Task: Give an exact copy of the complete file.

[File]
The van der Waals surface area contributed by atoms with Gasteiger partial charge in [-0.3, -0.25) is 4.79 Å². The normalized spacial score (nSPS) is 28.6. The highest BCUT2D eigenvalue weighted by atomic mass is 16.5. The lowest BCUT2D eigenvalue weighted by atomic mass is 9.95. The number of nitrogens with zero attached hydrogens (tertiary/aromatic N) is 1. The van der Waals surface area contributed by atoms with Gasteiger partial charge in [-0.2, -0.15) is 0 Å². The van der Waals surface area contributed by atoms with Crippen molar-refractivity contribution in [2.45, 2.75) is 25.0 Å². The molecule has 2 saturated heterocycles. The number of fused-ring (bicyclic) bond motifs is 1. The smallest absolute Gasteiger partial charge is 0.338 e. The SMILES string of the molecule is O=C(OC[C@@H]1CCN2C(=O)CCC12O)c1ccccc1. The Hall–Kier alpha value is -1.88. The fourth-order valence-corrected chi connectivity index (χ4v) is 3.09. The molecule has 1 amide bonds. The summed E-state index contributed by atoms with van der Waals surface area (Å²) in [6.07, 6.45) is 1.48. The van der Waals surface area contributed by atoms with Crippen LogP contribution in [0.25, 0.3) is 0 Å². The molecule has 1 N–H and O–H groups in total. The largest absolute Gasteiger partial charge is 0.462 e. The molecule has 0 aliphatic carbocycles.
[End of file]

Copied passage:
The van der Waals surface area contributed by atoms with Gasteiger partial charge in [-0.3, -0.25) is 4.79 Å². The normalized spacial score (nSPS) is 28.6. The highest BCUT2D eigenvalue weighted by atomic mass is 16.5. The lowest BCUT2D eigenvalue weighted by atomic mass is 9.95. The number of nitrogens with zero attached hydrogens (tertiary/aromatic N) is 1. The van der Waals surface area contributed by atoms with Gasteiger partial charge in [-0.2, -0.15) is 0 Å². The van der Waals surface area contributed by atoms with Crippen molar-refractivity contribution in [2.45, 2.75) is 25.0 Å². The molecule has 2 saturated heterocycles. The number of fused-ring (bicyclic) bond motifs is 1. The smallest absolute Gasteiger partial charge is 0.338 e. The SMILES string of the molecule is O=C(OC[C@@H]1CCN2C(=O)CCC12O)c1ccccc1. The Hall–Kier alpha value is -1.88. The fourth-order valence-corrected chi connectivity index (χ4v) is 3.09. The molecule has 1 amide bonds. The summed E-state index contributed by atoms with van der Waals surface area (Å²) in [6.07, 6.45) is 1.48. The van der Waals surface area contributed by atoms with Crippen LogP contribution in [0.25, 0.3) is 0 Å². The molecule has 1 N–H and O–H groups in total. The largest absolute Gasteiger partial charge is 0.462 e. The molecule has 0 aliphatic carbocycles.